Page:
Troubleshooting NFS datastore connectivity issues
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Troubleshooting NFS datastore connectivity issues


Article ID: 323107


Updated On:


VMware vSphere ESXi


  • The NFS share cannot be mounted by the ESXi host.
  • The NFS share is mounted, but nothing can be written to it.
  • The NFS datastore is inaccessible.
  • You see entries similar to:

    NFS Error: Unable to connect to NFS server

    WARNING: NFS: 983: Connect failed for client 0xb613340 sock 184683088: I/O error

    WARNING: NFS: 898: RPC error 12 (RPC failed) trying to get port for Mount Program (100005) Version (3) Protocol (TCP) on Server (

    Network cable is unplugged


VMware vSphere ESXi 6.7
VMware vSphere ESXi 6.5
VMware vSphere ESXi 7.0.0
VMware vSphere ESXi 8.0.x


To resolve this issue, validate that these steps are true for your VMware environment:

Caution: Do not skip a step. The steps provide instructions or a link to a document for validating the step and taking corrective action as necessary. The steps are ordered in the most appropriate sequence to isolate the issue and identify the proper resolution.
  1. Check the MTU size configuration on the port group which is designated as the NFS VMkernel port group. If it is set to anything other than 1500 or 9000, test the connectivity using the vmkping command:

    # vmkping -I vmkN -s nnnn

    • vmkN is vmk0, vmk1, etc, depending on which vmknic is assigned to NFS.
      nnnn is the MTU size minus 28 bytes for overhead. For example, for an MTU size of 9000, use 8972.
    • is the IP address of the target NFS storage.

    To reveal the vmknics, run the command:

    esxcfg-vmknic -l

    Check the output for the vmk_ interface associated with NFS.
  2. Verify connectivity to the NFS server and ensure that it is accessible through the firewalls. For more information, see Cannot connect to NFS network share (1007352).
  3. Run the netcat (nc) command to see if you can reach the NFS server nfsd TCP/UDP port (default 2049) on the storage array from the host:

    # nc -z array-IP 2049

    Example output:

    Connection to 2049 port [tcp/http] succeeded!
  4. Verify that the ESXi host can vmkping the NFS server. For more information, see Testing VMkernel network connectivity with the vmkping command (1003728).
  5. Verify that the NFS host can ping the VMkernel IP of the ESXi host.
  6. Verify that the virtual switch being used for storage is configured correctly.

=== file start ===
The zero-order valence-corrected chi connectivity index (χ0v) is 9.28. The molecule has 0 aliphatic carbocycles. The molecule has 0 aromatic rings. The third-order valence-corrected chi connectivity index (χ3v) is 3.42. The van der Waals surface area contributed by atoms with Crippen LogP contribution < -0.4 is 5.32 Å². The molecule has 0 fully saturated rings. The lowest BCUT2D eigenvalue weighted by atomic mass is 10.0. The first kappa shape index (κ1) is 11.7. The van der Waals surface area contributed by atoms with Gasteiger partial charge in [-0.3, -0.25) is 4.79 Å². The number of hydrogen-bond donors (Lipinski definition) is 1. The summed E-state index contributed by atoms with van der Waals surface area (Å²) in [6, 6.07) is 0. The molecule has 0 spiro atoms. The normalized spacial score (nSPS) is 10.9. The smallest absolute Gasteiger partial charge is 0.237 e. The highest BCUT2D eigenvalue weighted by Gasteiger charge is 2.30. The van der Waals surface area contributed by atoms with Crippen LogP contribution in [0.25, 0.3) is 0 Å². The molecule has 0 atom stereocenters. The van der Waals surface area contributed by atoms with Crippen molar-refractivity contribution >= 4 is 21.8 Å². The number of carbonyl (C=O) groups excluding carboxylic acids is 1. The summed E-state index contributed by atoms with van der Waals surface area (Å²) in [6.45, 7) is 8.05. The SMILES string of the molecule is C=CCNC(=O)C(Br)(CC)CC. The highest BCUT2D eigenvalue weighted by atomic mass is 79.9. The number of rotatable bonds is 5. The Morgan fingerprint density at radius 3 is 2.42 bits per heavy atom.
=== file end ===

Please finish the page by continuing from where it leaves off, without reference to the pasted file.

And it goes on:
Note: Ensure that there are enough available ports on the virtual switch. 
  7. Verify that the storage array is listed in the VMware Hardware Compatibility Guide. For more information, see the VMware Compatibility Guide. Consult your hardware vendor to ensure that the array is configured properly.

    Note: Some array vendors have a minimum microcode/firmware version that is required to work with the ESXi host.
  8. Verify that the physical hardware functions correctly. Consult your hardware vendor for more details.
  9. If this is a Windows server, verify that it is correctly configured for NFS. For more information, see Troubleshooting the failed process of adding a datastore from a Windows Services NFS device (1004490).
To troubleshoot a mount being read-only:
  1. Verify that the permissions of the NFS server have not been set to read-only for this ESXi host.
  2. Verify that the NFS share was not mounted with the read-only box selected.

In addition please see: Remounting a disconnected NFS datastore from the ESXi command line (1005057)

If the above troubleshooting has not resolved the issue and there are still locked files, e.g. attempting to unmount the NAS volume may fail with an error similar to:

WARNING: NFS: 1797: 8564d0cc-58f6-4573-886f-693fa721098c has open files, cannot be unmounted

To troubleshoot the lock:
  1. Identify the ESXi host holding the lock. For more information, see Investigating virtual machine file locks on ESXi host (10051).
  2. Restart the management agents on the host. For more information, see Restarting the Management agents in ESXi (1003490).
  3. If the lock remains, a host reboot is required to break the lock.

    Note: If you wish to investigate the cause of the locking issue further, ensure to capture the host logs before rebooting.

Additional Information

If an attempt is made to mount NFS share over UDP, in the /var/log/vmkernel.log file, you see an error similar to:

WARNING: NFS: 918: Server (10.x.x.x) does not support Mount Program (100005) Version (3) Protocol (TCP)